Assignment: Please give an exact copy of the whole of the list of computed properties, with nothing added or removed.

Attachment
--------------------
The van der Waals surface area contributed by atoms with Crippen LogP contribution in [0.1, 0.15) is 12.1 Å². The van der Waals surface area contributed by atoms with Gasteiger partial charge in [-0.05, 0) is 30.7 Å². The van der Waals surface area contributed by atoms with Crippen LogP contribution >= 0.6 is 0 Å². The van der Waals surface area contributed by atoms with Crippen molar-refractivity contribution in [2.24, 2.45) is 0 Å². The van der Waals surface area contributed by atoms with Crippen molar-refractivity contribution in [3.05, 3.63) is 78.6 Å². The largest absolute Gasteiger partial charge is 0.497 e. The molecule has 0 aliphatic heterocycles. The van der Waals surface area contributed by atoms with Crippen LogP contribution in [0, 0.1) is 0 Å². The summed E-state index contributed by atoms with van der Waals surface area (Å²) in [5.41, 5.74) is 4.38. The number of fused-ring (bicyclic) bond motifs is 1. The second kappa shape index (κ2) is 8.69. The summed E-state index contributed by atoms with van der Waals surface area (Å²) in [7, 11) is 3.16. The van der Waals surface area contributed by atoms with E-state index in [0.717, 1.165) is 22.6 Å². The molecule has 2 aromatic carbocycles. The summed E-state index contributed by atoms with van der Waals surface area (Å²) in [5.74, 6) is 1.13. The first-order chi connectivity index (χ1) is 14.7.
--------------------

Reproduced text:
The van der Waals surface area contributed by atoms with Crippen LogP contribution in [0.1, 0.15) is 12.1 Å². The van der Waals surface area contributed by atoms with Gasteiger partial charge in [-0.05, 0) is 30.7 Å². The van der Waals surface area contributed by atoms with Crippen LogP contribution >= 0.6 is 0 Å². The van der Waals surface area contributed by atoms with Crippen molar-refractivity contribution in [2.24, 2.45) is 0 Å². The van der Waals surface area contributed by atoms with Crippen molar-refractivity contribution in [3.05, 3.63) is 78.6 Å². The largest absolute Gasteiger partial charge is 0.497 e. The molecule has 0 aliphatic heterocycles. The van der Waals surface area contributed by atoms with Crippen LogP contribution in [0, 0.1) is 0 Å². The summed E-state index contributed by atoms with van der Waals surface area (Å²) in [5.41, 5.74) is 4.38. The number of fused-ring (bicyclic) bond motifs is 1. The second kappa shape index (κ2) is 8.69. The summed E-state index contributed by atoms with van der Waals surface area (Å²) in [7, 11) is 3.16. The van der Waals surface area contributed by atoms with E-state index in [0.717, 1.165) is 22.6 Å². The molecule has 2 aromatic carbocycles. The summed E-state index contributed by atoms with van der Waals surface area (Å²) in [5.74, 6) is 1.13. The first-order chi connectivity index (χ1) is 14.7.